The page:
As I said, those who have lost, religiously and reasonably, the credibility for serving the public, are automatically dismissed, and the continuation of their work has no legitimacy. If they want to use force, or fool or cheat people in order to keep their power, people must express their opinion about the illegitimacy and lack of their approval of their performance, and seek their dismissal through the best and least harmful way. It is clear that this [dismissal of the officials] is a societal duty of everyone, and all the people, regardless of their social positions and according to their knowledge and capability, must participate in this endeavor, and cannot shirk their responsibility. The enlightened that have more knowledge about the religion and the laws, and are also more influential, have more responsibility [toward dismissal of the unqualified officials]. They must unify people and through formation of political parties and organizations, as well as public and private gatherings, inform the people and show them the way [to dismiss the officials]. In his will Imam Ali said [Nahjolbalaagheh, letter 47], "the governance and domination of the evil people [in a society] is the natural consequence of not preaching good deed and avoiding sin, because they [the evil people] abuse the opportunities.

    Grand Ayatollah Montazeri continued to issue strong statements in support of the opposition Green Movement. He warned the people to avoid radicalism and violence and said that, "The victory of the [democratic] movement is certain. Therefore, there is no need for chanting radical slogans [that provoke violence]."

    When pro-government hardliners tore and burned a poster of Ayatollah Khomeini, taped the event, and then broadcast it on national television in order to step up their attacks and pave the way to arrest the reformists, Grand Ayatollah Montazeri, in one of his last statements before his death, said, "The late Ayatollah Imam Khomeini was a very important man. But, he was not ma'soom [sinless] and had erred many times. He himself never claimed to be ma'soom. Therefore, there is no need to make an issue of this [tearing and burning his poster]."

    Grand Ayatollah Montazeri defended the rights of religious minorities. He saved the lives of several people who had converted to Christianity, when he issued a fatwa saying that, "If someone leaves Islam as a result of his own investigation and research, there should not be any problem for him." He defended the rights of Iranian Baha'is, a religion not recognized by Islam. He said that although Islam does not recognize Bahaism, "our Bahari compatriots are entitled to full citizen rights, like any other Iranian."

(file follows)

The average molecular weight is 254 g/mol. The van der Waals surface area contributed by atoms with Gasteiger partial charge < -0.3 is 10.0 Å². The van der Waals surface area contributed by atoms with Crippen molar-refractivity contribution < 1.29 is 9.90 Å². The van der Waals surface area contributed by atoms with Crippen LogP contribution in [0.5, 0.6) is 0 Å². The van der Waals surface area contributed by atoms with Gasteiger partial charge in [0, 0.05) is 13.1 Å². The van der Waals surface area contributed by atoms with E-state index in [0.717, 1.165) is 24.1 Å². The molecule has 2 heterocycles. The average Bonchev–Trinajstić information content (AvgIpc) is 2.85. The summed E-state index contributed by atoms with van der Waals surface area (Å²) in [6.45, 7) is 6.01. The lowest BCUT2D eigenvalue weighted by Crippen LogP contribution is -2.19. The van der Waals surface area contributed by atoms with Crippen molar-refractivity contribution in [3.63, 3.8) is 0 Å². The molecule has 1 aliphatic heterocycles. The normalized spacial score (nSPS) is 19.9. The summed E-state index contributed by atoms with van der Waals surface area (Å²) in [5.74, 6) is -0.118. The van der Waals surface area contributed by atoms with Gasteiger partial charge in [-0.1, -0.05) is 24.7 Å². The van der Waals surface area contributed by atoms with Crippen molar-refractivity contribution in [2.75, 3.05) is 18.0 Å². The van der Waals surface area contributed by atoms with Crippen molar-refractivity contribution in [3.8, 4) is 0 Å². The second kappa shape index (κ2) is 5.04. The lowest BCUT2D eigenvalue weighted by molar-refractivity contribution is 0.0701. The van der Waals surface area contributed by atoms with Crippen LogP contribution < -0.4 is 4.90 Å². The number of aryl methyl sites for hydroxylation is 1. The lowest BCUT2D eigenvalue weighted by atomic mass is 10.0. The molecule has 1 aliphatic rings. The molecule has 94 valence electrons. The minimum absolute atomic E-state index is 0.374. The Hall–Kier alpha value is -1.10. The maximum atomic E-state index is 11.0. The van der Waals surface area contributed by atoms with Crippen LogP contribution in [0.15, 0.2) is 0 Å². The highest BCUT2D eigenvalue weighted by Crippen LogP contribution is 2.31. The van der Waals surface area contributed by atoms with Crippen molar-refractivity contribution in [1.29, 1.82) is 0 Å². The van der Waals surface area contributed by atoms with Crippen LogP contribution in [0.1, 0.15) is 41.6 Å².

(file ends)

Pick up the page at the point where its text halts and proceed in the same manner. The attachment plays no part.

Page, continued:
link to

  3. حكومت یزیدی!

    روز جزاست امروز

    Helicopters in the air controlling Tehran-Ghom highway. Sec forces setting up checkpoints

    link to

  4. Ayatollah Montazeri Died Last NIght
    A Man of Good Reputation Never Dies – Iranian poet Sa'di.

    As a successor to Ayatollah Khomeini to be the next Supreme Leader, Ayatollah Montazeri gave up all his privileges when he protested against the massacre of Iranian political prisoners in 1988 and asked for a review of the revolution's failures. Perhaps the most memorable quote remembered by Ayatallah Montazeri, who himself was one of the founders of the Islamic Republic, will be 'The Islamic Republic is neither a Republic nor Islamic'

  5. Monatzeri funeral
    Big opposition turn-out to say goodbye to dissident ayatollah

    [More videos will be posted here as they become available]

    The Guardian: Hundreds of thousand of mourners, many chanting anti-government slogans, reportedly gathered in the Iranian city of Qom for the funeral today of leading reformist cleric Grand Ayatollah Hossein Ali Montazeri. Defying a heavy presence of security forces the funeral became a rallying point for further protests against the disputed re-election of President Mahmoud Ahmadinejad. The defeated presidential candidates Mir Hossein Mousavi and Mehdi Karroubi were reportedly among the mourners, after the opposition movement called for a national day of mourning. There were reports of clashes after mourners chanted slogans against Iran's supreme leader, Ayatollah Ali Khamenei. YouTube footage showed large crowds gathering and chants of pro-opposition slogans." >>>

    As Khamenei's message about Montazeri is read from loudspeakers, people boo and say "marg bar dictator," and "Khamenei ghaateleh, velaayatesh baateleh":

    Khamenie is a murderer, his leadership is null and void.